Hours later—or maybe days—Bliss awoke to a deafening blare. Still disoriented, she had no idea what the hell the noise was or, for that matter, if it was night or day. She tore off the sleep mask and still couldn’t tell what was going on. But what was that smell?
Oh. My. God. Smoke! That ear-piercing screech is the friggin’ fire alarm.
Bliss tried to remember what to do. Oh yeah, crouch down low and get the fuck out of Dodge. Thank the good Lord she lived on the second floor, because she couldn’t use the stupid elevator.
Bliss remembered just in time to put her hand to the door before opening it. It didn’t feel as though there were an inferno on the other side. Staying low, she opened the door. The smoke was so thick she could barely see. She held her breath and charged toward the end of the hall.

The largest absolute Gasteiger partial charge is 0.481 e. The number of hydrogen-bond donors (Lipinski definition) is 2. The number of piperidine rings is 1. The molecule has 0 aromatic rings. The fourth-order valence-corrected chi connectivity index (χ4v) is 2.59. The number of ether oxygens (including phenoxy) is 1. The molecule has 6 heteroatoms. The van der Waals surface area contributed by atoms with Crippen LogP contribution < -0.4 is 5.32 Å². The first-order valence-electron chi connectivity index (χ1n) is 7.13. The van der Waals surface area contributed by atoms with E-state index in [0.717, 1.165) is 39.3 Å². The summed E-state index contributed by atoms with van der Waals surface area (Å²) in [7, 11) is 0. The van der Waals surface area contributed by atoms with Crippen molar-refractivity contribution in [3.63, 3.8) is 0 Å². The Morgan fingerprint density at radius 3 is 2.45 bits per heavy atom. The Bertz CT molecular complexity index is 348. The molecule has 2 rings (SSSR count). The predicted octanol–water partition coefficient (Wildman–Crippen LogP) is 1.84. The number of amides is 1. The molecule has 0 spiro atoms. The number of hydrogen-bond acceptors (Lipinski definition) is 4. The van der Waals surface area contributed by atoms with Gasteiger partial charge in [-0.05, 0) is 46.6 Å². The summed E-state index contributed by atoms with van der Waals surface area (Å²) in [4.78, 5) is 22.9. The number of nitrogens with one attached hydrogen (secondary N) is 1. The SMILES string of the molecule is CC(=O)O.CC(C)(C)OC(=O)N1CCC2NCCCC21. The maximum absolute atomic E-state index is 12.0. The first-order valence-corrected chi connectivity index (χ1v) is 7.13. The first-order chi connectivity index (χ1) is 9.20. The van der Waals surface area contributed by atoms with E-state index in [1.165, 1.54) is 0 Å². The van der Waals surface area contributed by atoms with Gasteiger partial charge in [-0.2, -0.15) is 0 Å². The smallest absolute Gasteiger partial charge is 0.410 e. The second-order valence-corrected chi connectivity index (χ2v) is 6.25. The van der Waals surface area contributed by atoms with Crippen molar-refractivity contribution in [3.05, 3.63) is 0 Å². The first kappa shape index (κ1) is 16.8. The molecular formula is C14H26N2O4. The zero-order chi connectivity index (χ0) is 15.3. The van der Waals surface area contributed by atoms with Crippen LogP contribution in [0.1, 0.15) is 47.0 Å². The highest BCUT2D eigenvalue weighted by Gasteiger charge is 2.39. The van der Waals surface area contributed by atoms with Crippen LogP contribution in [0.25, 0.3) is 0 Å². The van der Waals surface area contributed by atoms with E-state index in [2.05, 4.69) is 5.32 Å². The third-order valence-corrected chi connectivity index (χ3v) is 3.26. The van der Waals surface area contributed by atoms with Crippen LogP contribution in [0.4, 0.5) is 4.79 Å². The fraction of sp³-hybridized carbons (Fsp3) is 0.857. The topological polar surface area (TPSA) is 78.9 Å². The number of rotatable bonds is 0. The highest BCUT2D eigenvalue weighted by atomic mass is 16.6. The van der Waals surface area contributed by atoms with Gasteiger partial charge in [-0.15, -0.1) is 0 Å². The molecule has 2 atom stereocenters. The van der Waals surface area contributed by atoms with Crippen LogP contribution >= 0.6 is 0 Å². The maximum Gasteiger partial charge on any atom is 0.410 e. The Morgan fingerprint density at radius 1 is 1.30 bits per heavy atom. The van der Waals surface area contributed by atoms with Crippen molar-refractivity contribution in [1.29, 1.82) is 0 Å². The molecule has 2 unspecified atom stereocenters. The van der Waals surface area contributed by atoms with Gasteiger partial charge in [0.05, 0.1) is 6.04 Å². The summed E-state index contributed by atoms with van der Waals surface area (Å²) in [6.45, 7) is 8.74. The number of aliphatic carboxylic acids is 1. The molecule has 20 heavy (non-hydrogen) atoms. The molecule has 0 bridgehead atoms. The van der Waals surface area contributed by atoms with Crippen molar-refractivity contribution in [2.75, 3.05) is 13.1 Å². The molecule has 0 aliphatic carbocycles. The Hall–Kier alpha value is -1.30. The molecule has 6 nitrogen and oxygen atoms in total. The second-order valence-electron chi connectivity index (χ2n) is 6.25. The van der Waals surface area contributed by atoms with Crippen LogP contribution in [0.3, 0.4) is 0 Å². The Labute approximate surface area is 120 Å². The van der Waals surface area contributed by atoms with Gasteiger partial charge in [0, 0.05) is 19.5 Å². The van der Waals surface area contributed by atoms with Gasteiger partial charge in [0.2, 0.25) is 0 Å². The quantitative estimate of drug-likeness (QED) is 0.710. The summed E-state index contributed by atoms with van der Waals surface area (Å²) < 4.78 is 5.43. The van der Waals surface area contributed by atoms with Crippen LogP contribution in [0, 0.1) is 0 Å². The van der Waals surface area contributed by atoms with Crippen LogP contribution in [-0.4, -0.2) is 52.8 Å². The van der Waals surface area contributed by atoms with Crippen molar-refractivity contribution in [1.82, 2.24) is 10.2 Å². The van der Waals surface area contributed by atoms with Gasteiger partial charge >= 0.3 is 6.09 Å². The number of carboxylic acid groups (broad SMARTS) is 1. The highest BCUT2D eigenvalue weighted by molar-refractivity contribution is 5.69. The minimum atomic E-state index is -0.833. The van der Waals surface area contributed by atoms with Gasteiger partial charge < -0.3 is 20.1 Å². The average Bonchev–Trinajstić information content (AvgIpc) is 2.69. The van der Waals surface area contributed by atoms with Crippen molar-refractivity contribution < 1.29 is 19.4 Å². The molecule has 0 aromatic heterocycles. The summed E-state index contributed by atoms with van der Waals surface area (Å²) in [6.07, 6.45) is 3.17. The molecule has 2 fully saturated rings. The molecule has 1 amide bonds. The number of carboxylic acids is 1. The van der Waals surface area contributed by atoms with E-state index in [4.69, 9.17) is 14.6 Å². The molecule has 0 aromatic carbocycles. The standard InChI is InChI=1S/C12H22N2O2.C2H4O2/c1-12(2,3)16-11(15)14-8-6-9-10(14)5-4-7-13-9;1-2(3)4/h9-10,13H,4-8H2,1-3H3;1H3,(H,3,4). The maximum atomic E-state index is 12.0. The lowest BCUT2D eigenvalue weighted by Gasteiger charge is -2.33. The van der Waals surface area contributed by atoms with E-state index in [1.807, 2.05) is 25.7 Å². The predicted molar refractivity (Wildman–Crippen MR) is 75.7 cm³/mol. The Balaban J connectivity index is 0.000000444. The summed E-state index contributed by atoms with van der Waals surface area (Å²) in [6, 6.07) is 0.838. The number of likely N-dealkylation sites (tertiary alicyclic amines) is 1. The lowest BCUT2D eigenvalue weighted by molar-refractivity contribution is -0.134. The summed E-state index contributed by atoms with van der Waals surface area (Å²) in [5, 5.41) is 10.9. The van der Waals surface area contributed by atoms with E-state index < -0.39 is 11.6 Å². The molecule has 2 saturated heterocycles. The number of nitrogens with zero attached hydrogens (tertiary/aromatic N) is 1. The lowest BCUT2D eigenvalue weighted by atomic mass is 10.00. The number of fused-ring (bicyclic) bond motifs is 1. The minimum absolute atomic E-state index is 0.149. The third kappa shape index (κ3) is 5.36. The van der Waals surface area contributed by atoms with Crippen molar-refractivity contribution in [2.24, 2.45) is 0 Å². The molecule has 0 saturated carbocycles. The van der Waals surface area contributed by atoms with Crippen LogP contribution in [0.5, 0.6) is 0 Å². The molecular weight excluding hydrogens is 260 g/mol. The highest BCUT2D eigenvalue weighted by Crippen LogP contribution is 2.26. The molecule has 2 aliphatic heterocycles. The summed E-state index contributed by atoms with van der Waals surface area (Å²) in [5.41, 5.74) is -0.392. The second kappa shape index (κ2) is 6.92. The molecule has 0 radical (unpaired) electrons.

Suddenly, her head hit something firm and she fell backward. “Oomph.” The sharp intake of breath resulted in a coughing fit.
Looking up to see what she had hit, she realized she had just head-butted a firefighter’s ass.
He swiveled and mumbled through his mask. “Really? I’m here to save you, and you spank me?”
Despite her earlier panic, Bliss felt a whole lot safer and started to giggle. Oh no. My computer! “Wait, I have to go back…”
“No. You need to get out of here, now.” The firefighter lifted her like she weighed nothing—an amazing feat in itself—then carried her the wrong way down the rest of the hallway, through the fire door, and down the stairs.
“Wait!” She grasped him around the neck and tried to see his face through watering eyes.
His mask, helmet, and shield covered almost his whole head, but she caught a glimpse of gold eyes and a shock of hair, wheat-colored with yellow streaks, angled across his forehead. She thought it odd that the city would let firefighters dye their hair like rock musicians.